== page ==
Once in Pelican Town, the player finds that Joja has opened its own store that undercuts the local mom-and-pop, complete with unhappy employees and a duplicitous manager, Morris. If the player chooses to buy a membership card from “Joja-Mart,” the community center where the magical sprites live will be converted into a warehouse, and the opportunity to chase the company out of town goes with it. The rewards that the sprites would offer are subsumed into Joja-Mart’s normal wares. However, instead of purchasing them with diverse bundles of seasonal goods, the player simply buys them outright for massive amounts of cash. All incentive to experiment thus evaporates; the player’s winning strategy amounts to little more than growing the maximum amount of the most profitable cash crop season in and season out. The takeaway isn’t exactly subtle: pure capitalism leads to monopolies that discourage innovation.
When held against the rote simplicity of the core play patterns, these statements seem a bit incongruous. Despite its simulation label, the farming itself is basically Harvest Moon Plus Plus: a game where you hug your cow to get it to produce better milk, where you ply your way to marriage and friendship by giving the locals all sorts of ill-gotten goods. There’s fertile ground for allegory here, but it becomes hard to take seriously when the game beats you over the head with it so relentlessly. Morris in particular is the stuff of anticapitalist parody, a superhumanly diligent employee who possesses no personality outside of his commitment to Joja.
And regardless of the player’s choice to purchase the membership, the farming still devolves into a never-ending quest for the most efficient layout—sprinklers and cranberries as far as the eye can see, all producing a fountain of money that only sees use at the genre-standard evaluation at the end of the game. As the credits roll, one gets the sense that ConcernedApe’s devotion to its inspirations vastly outpaced its desire to render commentary on the systems it has created.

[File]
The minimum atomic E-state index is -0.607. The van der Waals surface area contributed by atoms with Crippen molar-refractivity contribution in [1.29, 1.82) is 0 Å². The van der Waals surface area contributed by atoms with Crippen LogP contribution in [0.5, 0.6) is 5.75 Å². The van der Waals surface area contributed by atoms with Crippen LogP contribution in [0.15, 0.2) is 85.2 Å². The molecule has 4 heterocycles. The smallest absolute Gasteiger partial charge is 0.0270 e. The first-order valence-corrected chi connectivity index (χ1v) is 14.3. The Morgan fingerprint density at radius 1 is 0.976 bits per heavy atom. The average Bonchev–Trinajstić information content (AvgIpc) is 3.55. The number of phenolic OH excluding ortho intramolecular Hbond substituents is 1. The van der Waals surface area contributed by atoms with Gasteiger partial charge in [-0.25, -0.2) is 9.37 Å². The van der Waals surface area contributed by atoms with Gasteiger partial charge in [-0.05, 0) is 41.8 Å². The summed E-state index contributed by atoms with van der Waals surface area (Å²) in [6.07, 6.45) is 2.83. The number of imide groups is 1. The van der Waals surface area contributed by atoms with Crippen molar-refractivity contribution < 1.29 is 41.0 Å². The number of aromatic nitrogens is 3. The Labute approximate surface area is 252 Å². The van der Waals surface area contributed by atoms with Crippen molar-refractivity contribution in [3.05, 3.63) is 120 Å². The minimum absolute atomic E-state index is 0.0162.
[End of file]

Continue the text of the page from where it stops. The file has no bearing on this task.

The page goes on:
But what’s most disarming about all this is that Stardew itself feels like a product of capitalist accretion. It’s a handful of proven if shopworn mechanics refined into a supremely approachable version of an old favorite—in other words, a product through-and-through. Worse still, the Cinderella story that shadows the game’s incredible success feeds all the old myths: a lone mega-talent giving the people exactly what they want for nothing but the sweat of his brow, working a menial job to help pay the rent, waiting until everything is just so before deigning to ask money for it. As we try to get a sense of what Stardew’s great success means in an increasingly fraught industry, it seems that it isn’t enough for the basement developers of the world to devote years of their lives to the games we slaver over—no, they must also prostrate themselves before the mass of consumers, in the snow, naked before us all. Stardew puts in a sincere effort, but it can only push against the tide so hard. And that’s what it gets right; in a world like this, perhaps we do need magical sprites to help us undo the damage, little by little. At least they come cheap.
Steven T. Wright is a long-suffering Southerner now displaced into a strange land of milk and beer. He wanted to name his novel after a city in Final Fantasy, but his friends talked him out of it. He’s written for The Atlantic, Vice and more, and can be found on Twitter @Pseudagonist.